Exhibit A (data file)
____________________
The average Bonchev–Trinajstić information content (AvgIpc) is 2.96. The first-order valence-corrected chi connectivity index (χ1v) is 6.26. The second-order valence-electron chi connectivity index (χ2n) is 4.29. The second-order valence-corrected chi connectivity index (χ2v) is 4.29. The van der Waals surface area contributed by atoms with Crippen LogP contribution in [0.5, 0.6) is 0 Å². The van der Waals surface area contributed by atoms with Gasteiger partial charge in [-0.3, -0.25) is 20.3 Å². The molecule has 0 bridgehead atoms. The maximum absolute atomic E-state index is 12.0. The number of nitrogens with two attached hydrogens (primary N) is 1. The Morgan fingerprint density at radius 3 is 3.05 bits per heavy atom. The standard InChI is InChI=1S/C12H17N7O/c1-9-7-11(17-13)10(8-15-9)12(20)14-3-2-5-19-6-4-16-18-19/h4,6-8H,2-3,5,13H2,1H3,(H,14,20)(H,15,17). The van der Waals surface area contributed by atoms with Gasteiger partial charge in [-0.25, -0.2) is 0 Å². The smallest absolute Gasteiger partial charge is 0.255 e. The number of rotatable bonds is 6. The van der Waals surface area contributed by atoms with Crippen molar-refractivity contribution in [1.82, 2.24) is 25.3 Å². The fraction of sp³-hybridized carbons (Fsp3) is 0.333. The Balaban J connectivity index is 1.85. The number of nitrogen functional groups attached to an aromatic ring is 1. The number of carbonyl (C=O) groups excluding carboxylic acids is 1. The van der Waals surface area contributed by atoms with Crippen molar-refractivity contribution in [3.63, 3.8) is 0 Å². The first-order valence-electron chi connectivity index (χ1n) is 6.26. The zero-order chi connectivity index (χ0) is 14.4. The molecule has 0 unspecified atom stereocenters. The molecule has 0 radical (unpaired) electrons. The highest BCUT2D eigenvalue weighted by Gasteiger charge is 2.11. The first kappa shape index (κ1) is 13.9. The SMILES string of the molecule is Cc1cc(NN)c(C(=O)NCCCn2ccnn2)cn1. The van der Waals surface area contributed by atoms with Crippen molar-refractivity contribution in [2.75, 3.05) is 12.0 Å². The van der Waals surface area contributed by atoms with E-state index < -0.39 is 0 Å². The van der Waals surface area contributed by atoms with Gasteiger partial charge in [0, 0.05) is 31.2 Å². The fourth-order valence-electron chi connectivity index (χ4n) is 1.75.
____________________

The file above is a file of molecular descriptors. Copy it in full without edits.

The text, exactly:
The average Bonchev–Trinajstić information content (AvgIpc) is 2.96. The first-order valence-corrected chi connectivity index (χ1v) is 6.26. The second-order valence-electron chi connectivity index (χ2n) is 4.29. The second-order valence-corrected chi connectivity index (χ2v) is 4.29. The van der Waals surface area contributed by atoms with Crippen LogP contribution in [0.5, 0.6) is 0 Å². The van der Waals surface area contributed by atoms with Gasteiger partial charge in [-0.3, -0.25) is 20.3 Å². The molecule has 0 bridgehead atoms. The maximum absolute atomic E-state index is 12.0. The number of nitrogens with two attached hydrogens (primary N) is 1. The Morgan fingerprint density at radius 3 is 3.05 bits per heavy atom. The standard InChI is InChI=1S/C12H17N7O/c1-9-7-11(17-13)10(8-15-9)12(20)14-3-2-5-19-6-4-16-18-19/h4,6-8H,2-3,5,13H2,1H3,(H,14,20)(H,15,17). The van der Waals surface area contributed by atoms with Gasteiger partial charge in [-0.25, -0.2) is 0 Å². The smallest absolute Gasteiger partial charge is 0.255 e. The number of rotatable bonds is 6. The van der Waals surface area contributed by atoms with Crippen molar-refractivity contribution in [1.82, 2.24) is 25.3 Å². The fraction of sp³-hybridized carbons (Fsp3) is 0.333. The Balaban J connectivity index is 1.85. The number of nitrogen functional groups attached to an aromatic ring is 1. The number of carbonyl (C=O) groups excluding carboxylic acids is 1. The van der Waals surface area contributed by atoms with Crippen molar-refractivity contribution in [3.63, 3.8) is 0 Å². The first-order valence-electron chi connectivity index (χ1n) is 6.26. The zero-order chi connectivity index (χ0) is 14.4. The molecule has 0 unspecified atom stereocenters. The molecule has 0 radical (unpaired) electrons. The highest BCUT2D eigenvalue weighted by Gasteiger charge is 2.11. The first kappa shape index (κ1) is 13.9. The SMILES string of the molecule is Cc1cc(NN)c(C(=O)NCCCn2ccnn2)cn1. The van der Waals surface area contributed by atoms with Crippen molar-refractivity contribution in [2.75, 3.05) is 12.0 Å². The van der Waals surface area contributed by atoms with E-state index < -0.39 is 0 Å². The van der Waals surface area contributed by atoms with Gasteiger partial charge in [0, 0.05) is 31.2 Å². The fourth-order valence-electron chi connectivity index (χ4n) is 1.75.